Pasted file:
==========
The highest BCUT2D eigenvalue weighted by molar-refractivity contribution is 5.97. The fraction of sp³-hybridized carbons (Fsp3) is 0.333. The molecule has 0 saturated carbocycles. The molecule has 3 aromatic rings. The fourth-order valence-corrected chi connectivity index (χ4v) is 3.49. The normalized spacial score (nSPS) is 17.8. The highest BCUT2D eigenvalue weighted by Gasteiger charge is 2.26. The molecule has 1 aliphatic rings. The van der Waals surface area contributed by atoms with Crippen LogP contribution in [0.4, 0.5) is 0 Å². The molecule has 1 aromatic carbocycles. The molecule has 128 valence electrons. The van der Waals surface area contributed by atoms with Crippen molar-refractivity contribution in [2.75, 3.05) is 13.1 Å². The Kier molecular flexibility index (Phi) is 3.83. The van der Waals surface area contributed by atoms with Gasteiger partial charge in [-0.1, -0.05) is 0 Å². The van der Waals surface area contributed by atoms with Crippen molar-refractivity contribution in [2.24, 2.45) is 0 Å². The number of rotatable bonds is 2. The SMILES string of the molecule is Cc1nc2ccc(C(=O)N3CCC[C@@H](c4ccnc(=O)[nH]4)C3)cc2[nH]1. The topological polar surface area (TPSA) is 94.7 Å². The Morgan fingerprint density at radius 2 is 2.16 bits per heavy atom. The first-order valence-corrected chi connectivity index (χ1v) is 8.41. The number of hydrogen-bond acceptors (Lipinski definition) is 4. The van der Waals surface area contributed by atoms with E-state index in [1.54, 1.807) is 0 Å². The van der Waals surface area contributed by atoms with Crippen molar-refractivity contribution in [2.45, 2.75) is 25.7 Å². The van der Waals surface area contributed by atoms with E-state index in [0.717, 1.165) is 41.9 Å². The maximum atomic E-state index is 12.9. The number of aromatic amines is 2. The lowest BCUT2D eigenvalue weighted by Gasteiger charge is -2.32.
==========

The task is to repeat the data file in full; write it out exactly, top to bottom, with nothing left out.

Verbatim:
The highest BCUT2D eigenvalue weighted by molar-refractivity contribution is 5.97. The fraction of sp³-hybridized carbons (Fsp3) is 0.333. The molecule has 0 saturated carbocycles. The molecule has 3 aromatic rings. The fourth-order valence-corrected chi connectivity index (χ4v) is 3.49. The normalized spacial score (nSPS) is 17.8. The highest BCUT2D eigenvalue weighted by Gasteiger charge is 2.26. The molecule has 1 aliphatic rings. The van der Waals surface area contributed by atoms with Crippen LogP contribution in [0.4, 0.5) is 0 Å². The molecule has 1 aromatic carbocycles. The molecule has 128 valence electrons. The van der Waals surface area contributed by atoms with Crippen molar-refractivity contribution in [2.75, 3.05) is 13.1 Å². The Kier molecular flexibility index (Phi) is 3.83. The van der Waals surface area contributed by atoms with Gasteiger partial charge in [-0.1, -0.05) is 0 Å². The van der Waals surface area contributed by atoms with Crippen molar-refractivity contribution in [2.24, 2.45) is 0 Å². The number of rotatable bonds is 2. The SMILES string of the molecule is Cc1nc2ccc(C(=O)N3CCC[C@@H](c4ccnc(=O)[nH]4)C3)cc2[nH]1. The topological polar surface area (TPSA) is 94.7 Å². The Morgan fingerprint density at radius 2 is 2.16 bits per heavy atom. The first-order valence-corrected chi connectivity index (χ1v) is 8.41. The number of hydrogen-bond acceptors (Lipinski definition) is 4. The van der Waals surface area contributed by atoms with E-state index in [1.54, 1.807) is 0 Å². The van der Waals surface area contributed by atoms with Crippen molar-refractivity contribution in [2.45, 2.75) is 25.7 Å². The van der Waals surface area contributed by atoms with E-state index in [0.717, 1.165) is 41.9 Å². The maximum atomic E-state index is 12.9. The number of aromatic amines is 2. The lowest BCUT2D eigenvalue weighted by Gasteiger charge is -2.32.